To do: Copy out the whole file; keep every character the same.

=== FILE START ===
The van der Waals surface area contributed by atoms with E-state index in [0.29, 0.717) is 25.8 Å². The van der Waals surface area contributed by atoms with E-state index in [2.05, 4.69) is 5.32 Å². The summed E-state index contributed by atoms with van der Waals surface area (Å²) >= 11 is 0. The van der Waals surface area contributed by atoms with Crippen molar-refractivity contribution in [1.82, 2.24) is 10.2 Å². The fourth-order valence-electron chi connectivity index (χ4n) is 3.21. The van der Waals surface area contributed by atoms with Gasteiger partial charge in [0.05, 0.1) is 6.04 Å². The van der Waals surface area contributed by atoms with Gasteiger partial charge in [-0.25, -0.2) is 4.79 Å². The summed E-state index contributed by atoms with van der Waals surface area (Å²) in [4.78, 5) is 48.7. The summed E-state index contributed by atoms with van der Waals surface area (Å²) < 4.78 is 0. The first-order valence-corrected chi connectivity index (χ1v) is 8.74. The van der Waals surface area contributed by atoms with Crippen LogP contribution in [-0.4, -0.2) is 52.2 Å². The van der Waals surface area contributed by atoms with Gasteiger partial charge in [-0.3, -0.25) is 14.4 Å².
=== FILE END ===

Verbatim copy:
The van der Waals surface area contributed by atoms with E-state index in [0.29, 0.717) is 25.8 Å². The van der Waals surface area contributed by atoms with E-state index in [2.05, 4.69) is 5.32 Å². The summed E-state index contributed by atoms with van der Waals surface area (Å²) >= 11 is 0. The van der Waals surface area contributed by atoms with Crippen molar-refractivity contribution in [1.82, 2.24) is 10.2 Å². The fourth-order valence-electron chi connectivity index (χ4n) is 3.21. The van der Waals surface area contributed by atoms with Gasteiger partial charge in [0.05, 0.1) is 6.04 Å². The van der Waals surface area contributed by atoms with Gasteiger partial charge in [-0.25, -0.2) is 4.79 Å². The summed E-state index contributed by atoms with van der Waals surface area (Å²) in [4.78, 5) is 48.7. The summed E-state index contributed by atoms with van der Waals surface area (Å²) < 4.78 is 0. The first-order valence-corrected chi connectivity index (χ1v) is 8.74. The van der Waals surface area contributed by atoms with Crippen LogP contribution in [-0.4, -0.2) is 52.2 Å². The van der Waals surface area contributed by atoms with Gasteiger partial charge in [-0.3, -0.25) is 14.4 Å².